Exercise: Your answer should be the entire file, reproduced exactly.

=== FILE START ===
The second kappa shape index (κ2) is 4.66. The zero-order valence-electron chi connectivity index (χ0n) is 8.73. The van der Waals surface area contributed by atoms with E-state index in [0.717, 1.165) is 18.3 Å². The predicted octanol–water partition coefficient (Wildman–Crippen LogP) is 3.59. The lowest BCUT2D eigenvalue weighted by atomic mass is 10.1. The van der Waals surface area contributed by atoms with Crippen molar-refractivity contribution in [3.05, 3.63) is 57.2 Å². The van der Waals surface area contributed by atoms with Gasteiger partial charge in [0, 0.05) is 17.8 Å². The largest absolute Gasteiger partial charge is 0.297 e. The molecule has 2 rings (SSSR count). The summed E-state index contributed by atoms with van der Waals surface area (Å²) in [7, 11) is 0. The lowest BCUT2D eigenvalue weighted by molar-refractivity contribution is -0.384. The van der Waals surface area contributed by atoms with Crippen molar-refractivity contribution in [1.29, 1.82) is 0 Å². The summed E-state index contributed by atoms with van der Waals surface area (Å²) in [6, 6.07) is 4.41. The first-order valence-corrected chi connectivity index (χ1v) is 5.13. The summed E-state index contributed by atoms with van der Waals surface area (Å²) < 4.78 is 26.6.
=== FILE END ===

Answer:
The second kappa shape index (κ2) is 4.66. The zero-order valence-electron chi connectivity index (χ0n) is 8.73. The van der Waals surface area contributed by atoms with E-state index in [0.717, 1.165) is 18.3 Å². The predicted octanol–water partition coefficient (Wildman–Crippen LogP) is 3.59. The lowest BCUT2D eigenvalue weighted by atomic mass is 10.1. The van der Waals surface area contributed by atoms with Crippen molar-refractivity contribution in [3.05, 3.63) is 57.2 Å². The van der Waals surface area contributed by atoms with Gasteiger partial charge in [0, 0.05) is 17.8 Å². The largest absolute Gasteiger partial charge is 0.297 e. The molecule has 2 rings (SSSR count). The summed E-state index contributed by atoms with van der Waals surface area (Å²) in [7, 11) is 0. The lowest BCUT2D eigenvalue weighted by molar-refractivity contribution is -0.384. The van der Waals surface area contributed by atoms with Crippen molar-refractivity contribution in [1.29, 1.82) is 0 Å². The summed E-state index contributed by atoms with van der Waals surface area (Å²) in [6, 6.07) is 4.41. The first-order valence-corrected chi connectivity index (χ1v) is 5.13. The summed E-state index contributed by atoms with van der Waals surface area (Å²) < 4.78 is 26.6.